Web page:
This monument is a tribute to the Battle of Bunker Hill, where the famous phrase "Don't fire until you see the whites of their eyes" was popularized due to the colonist's lack of ammunition. Unfortunately, this battle's name is a bit of a misnomer as Bunker Hill is actually the next hill over. The battle mostly played out where the monument is located, on Breed's Hill. This is one of Boston's most famous landmarks located on the Freedom Trail in Charlestown across the Charles River from downtown Boston.
I was very excited to learn that the monument and adjacent museum is free to the public (though donations are accepted). The monument is 294 steps to the top observation area, so make sure you're in good shape. There's no room for stopping as the stairwell is exactly big enough for two people across, one going up, and one going down. And near the top, as the building tapers, two people passing do need to squish a little bit to the side. Claustrophobics beware!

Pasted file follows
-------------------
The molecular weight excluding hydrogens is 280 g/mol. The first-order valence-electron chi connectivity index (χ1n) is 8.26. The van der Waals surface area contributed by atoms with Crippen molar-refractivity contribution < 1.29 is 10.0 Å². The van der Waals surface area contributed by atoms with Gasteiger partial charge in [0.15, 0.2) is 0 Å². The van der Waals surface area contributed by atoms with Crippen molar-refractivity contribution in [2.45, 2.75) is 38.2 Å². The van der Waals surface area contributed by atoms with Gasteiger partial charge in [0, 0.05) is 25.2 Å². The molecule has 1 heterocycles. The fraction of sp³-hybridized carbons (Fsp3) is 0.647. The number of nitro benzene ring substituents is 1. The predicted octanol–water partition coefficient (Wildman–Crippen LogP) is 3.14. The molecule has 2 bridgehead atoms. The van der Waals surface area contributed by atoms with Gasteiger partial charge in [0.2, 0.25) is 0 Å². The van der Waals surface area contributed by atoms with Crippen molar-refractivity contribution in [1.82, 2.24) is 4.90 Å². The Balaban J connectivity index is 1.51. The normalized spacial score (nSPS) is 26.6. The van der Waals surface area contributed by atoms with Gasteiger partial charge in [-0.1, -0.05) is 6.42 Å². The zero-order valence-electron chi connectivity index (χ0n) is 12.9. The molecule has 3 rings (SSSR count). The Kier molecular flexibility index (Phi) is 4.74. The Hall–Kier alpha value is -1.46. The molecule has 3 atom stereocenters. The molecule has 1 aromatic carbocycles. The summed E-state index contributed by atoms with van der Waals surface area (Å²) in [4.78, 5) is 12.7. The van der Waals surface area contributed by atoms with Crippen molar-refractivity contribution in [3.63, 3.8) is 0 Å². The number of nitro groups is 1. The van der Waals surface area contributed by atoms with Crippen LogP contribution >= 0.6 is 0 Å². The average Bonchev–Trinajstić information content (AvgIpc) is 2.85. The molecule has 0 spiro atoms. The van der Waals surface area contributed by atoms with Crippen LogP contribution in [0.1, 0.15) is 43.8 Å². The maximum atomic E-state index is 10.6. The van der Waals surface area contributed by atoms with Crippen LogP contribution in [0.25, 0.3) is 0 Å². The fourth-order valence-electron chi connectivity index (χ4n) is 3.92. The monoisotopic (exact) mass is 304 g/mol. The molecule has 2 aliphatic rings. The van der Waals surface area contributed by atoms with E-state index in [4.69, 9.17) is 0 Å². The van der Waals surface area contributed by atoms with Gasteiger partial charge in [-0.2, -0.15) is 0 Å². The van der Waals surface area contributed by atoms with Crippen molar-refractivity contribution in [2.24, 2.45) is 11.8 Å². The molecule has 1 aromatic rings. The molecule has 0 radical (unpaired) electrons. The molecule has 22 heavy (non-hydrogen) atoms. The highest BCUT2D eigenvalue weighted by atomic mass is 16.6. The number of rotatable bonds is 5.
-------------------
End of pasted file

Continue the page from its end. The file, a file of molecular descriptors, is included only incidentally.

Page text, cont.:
Finally we reached the top and were rewarded with a beautiful view of Boston.
When we came down, we were lucky enough to catch a musket firing demonstration. I'm always a sucker for anyone dressed up in traditional dress, even in my own country! (It's a little known fact that I used to be one of those people who dressed up like colonial people or frontier people in those recreation villages. Yes, that was my dream job until probably high school)
After that, we took a walk through some backstreets of Charlestown and found ourselves at the U.S.S Constitution or as we Bostonians lovingly refer to as "Old Iron Sides" alluding to battles during the war of 1812 when cannon balls were said to bounce off her hulls. The admission prices nowadays to get onto the ship are a bit steep, but you can still see her from the outside in the Navy Yard.